Punk in Brazil
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Punk rock and hardcore punk in Brazil originated in the late 1970s, influenced by bands such as Sex Pistols, The Clash, Stiff Little Fingers and The Ramones. The first known Brazilian punk rock band was Restos de Nada ("remains of nothing"), which appeared in mid-1978 and set the stage for the emergence of many other bands that formed the scene Brazilian punk scene.
From 1980 to 1985 São Paulo became a notable hub, featuring bands like Cólera, Olho Seco, Garotos Podres, Lobotomia, Mercenárias (an all-female band) and Ratos de Porão. While in São Paulo the scene leaned toward raw punk and hardcore, Brasília's punk rock bands were closer to new wave; Aborto Elétrico, Legião Urbana, Capital Inicial and Plebe Rude were some well-known bands from the capital. Punk gang violence during these years influenced sonic changes later in the decade. For example, Inocentes and Mercenárias took a more post punk direction, while Ratos de Porão and Lobotomia incorporated influences from thrash metal.
In the 1990s, the revival of straight edge and riot grrrl cultures injected new blood into the punk and hardcore were reborn, specially in the São Paulo state. Influential underground names like No Violence, Safari Hamburguers, Abuso Sonoro, Point of No Return, Dominatrix, Calibre 12, and Nitrominds pushed the scene forward. In other parts of Brazil, other bands including DFC and Raimundos, from Brasília, Devotos do Ódio from Recife, Pastel De Miolos, Bosta Rala from Bahia, Mukeka di Rato, Deltree and Dead Fish from Espirito Santo gained recognition. In contrast to 1980s bands, most of these new bands were singing in English.
The origins of punk rock in Brazil date back to the late 1970s. As in most other countries, the influence of the Sex Pistols, The Clash and The Ramones sparked the movement. Nonetheless, São Paulo was heavily influenced by less-known bands such as Speedtwins from Netherlands, as well as by earlier protopunk artists such as The MC5, Iggy & The Stooges and The New York Dolls. Punk was initially adopted and fostered by musician Douglas Viscaino, who brought together young people against the Brazilian military regime and matching revolutionary ideas in the politically oriented band Restos de Nada which started playing in 1978. The late 70s witnessed the fast-growing interest of punk countrywide: pioneer bands AI-5 and N.A.I. (later known as Condutores de Cadáver) sprouted in São Paulo, Carne Podre in Curitiba and Aborto Elétrico in Brasília.
Before contemporary punk groups came along two relatively famous glam/hard rock bands, Joelho de Porco and Made in Brazil, helped promote elements of the punk aesthetic around 1977/78. Both bands were important to the early days of Brazilian punk, offering a new alternative to the MPB and progressive rock artists that dominated the country's music scene at the time. Joelho de Porco, whose lyrics bore a strong influence from São Paulo's urban environment, became highly influential.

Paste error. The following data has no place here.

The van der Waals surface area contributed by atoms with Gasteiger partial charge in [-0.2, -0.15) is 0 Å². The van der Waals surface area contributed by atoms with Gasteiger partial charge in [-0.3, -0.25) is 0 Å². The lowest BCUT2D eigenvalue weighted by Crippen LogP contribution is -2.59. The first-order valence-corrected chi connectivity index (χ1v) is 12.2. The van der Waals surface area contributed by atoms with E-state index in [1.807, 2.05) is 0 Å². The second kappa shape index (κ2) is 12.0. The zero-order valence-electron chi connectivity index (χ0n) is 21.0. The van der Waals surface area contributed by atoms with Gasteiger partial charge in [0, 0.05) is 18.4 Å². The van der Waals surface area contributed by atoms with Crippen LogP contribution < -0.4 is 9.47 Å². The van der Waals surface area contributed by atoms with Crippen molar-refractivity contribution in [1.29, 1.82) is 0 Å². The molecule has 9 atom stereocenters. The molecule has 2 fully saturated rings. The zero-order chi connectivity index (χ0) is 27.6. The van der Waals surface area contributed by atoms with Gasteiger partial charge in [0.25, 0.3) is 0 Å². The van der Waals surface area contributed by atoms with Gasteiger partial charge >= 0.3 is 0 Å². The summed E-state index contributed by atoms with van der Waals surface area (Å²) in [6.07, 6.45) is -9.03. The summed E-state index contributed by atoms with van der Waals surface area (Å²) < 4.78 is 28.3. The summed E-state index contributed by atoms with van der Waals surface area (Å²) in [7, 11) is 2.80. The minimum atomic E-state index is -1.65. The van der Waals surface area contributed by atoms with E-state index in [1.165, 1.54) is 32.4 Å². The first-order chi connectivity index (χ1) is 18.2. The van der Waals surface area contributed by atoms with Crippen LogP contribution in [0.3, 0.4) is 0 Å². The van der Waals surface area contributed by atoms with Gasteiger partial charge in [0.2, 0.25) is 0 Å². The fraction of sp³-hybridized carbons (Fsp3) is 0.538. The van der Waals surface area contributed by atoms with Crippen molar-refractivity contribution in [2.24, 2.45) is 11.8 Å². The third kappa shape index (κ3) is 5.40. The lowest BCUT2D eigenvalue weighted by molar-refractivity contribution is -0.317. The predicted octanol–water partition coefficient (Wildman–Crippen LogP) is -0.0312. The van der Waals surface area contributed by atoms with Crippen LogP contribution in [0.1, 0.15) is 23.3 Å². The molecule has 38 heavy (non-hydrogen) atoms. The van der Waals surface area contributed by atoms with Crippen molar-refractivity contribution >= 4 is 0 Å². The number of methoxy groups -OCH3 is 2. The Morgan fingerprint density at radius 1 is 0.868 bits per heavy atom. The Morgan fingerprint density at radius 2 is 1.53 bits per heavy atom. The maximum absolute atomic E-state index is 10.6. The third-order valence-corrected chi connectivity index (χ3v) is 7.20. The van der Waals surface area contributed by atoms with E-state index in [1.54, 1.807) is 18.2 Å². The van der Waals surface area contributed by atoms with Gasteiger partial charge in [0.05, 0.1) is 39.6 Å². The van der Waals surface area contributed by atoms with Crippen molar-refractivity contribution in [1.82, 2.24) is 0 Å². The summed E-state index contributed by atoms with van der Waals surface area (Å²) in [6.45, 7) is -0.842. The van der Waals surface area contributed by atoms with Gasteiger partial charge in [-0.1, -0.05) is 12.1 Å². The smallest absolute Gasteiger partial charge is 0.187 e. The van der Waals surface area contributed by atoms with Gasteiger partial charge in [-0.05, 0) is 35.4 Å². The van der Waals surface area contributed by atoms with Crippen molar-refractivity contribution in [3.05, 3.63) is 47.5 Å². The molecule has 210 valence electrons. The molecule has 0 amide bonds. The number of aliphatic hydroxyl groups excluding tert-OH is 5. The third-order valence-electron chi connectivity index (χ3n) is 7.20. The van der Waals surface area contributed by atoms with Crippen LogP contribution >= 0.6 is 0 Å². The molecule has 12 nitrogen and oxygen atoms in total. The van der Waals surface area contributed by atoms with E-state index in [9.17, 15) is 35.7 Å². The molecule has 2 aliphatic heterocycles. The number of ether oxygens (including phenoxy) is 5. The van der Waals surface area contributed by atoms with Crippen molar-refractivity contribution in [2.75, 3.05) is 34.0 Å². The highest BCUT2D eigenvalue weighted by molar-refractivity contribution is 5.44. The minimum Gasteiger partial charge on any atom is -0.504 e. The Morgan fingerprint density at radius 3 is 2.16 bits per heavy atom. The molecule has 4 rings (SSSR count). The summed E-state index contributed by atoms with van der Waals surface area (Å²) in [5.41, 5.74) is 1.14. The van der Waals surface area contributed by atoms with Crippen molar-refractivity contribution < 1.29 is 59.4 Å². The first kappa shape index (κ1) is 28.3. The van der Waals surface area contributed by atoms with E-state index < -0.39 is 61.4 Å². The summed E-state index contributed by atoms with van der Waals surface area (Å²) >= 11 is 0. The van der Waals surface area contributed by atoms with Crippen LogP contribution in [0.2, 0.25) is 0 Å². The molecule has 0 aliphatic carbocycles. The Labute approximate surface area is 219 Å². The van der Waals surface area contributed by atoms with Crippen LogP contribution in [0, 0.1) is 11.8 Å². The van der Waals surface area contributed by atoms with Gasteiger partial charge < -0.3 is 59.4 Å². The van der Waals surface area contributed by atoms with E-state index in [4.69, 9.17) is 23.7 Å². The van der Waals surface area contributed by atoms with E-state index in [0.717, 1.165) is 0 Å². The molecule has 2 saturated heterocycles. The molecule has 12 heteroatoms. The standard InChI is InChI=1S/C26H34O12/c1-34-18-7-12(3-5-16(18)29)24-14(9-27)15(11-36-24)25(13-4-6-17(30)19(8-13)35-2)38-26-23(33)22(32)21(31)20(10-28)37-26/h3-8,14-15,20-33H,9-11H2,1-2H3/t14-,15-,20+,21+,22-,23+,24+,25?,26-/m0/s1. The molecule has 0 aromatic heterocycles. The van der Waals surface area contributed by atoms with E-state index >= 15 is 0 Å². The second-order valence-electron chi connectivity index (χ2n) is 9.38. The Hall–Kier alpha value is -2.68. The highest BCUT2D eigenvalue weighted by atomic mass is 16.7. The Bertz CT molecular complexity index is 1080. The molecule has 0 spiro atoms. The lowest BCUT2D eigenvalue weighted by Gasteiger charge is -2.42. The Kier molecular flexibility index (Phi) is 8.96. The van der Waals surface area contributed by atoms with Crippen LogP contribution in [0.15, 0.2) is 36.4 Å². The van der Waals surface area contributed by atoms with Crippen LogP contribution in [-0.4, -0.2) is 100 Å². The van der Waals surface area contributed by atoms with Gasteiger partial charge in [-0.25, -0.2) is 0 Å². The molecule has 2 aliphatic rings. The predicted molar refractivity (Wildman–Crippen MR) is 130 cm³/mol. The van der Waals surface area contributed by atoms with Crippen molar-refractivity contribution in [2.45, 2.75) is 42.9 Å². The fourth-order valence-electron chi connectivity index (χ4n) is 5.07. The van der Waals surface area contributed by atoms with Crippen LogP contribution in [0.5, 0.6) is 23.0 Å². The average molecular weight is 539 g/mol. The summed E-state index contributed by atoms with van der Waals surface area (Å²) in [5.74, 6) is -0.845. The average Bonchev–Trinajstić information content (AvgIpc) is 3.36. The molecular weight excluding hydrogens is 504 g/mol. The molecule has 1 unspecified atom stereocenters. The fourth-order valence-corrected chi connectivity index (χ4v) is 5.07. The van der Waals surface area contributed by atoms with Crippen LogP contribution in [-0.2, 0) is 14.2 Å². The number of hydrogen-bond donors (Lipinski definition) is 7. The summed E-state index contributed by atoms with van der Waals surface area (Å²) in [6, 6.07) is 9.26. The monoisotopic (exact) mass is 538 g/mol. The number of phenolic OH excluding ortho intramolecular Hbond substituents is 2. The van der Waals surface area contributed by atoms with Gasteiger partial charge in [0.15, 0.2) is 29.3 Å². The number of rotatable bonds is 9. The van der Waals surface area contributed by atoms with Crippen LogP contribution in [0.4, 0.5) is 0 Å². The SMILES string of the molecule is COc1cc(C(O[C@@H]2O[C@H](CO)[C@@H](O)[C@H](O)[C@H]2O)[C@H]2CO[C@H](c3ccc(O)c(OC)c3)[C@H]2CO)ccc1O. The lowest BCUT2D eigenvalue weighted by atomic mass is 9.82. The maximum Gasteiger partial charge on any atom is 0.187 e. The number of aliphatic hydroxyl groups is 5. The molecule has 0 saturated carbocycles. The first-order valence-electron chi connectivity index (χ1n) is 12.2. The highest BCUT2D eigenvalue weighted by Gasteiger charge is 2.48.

In 1979, Fábio Sampaio, who would become the singer in Olho Seco, started a record shop in downtown São Paulo and named it Punk Rock Discos. This shop would become the main focus and meeting spot for the scene in the years to come, helping unite otherwise isolated gangs, bands and individuals from different parts of the city and therefore, creating a proper movement.
Punk Rock Discos also gave the São Paulo scene a distinctively hardcore musical identity through the records and tapes distributed at the shop. By 1980/81, Sampaio had found international connections and ways to bring records from England through unorthodox methods and have them available shortly after they were released abroad.
However, since most punks couldn't afford imported vinyl, the shop would make mixtapes with what he considered to be the best material and sell the cassettes for cheap. Partially as a reflex of Fabio's personal taste, British bands like Discharge and Disorder as well as Swedish and Finnish hardcore soon became the main reference for São Paulo punks, almost immediately after the records came out in their countries of origin.
Around 1981, punk gigs were already happening often around São Paulo, where there were already dozens of active bands, mostly playing hardcore punk and similar styles, most importantly Cólera, Olho Seco and Inocentes. These three bands appeared on the Grito Suburbano compilation LP released in early 1982.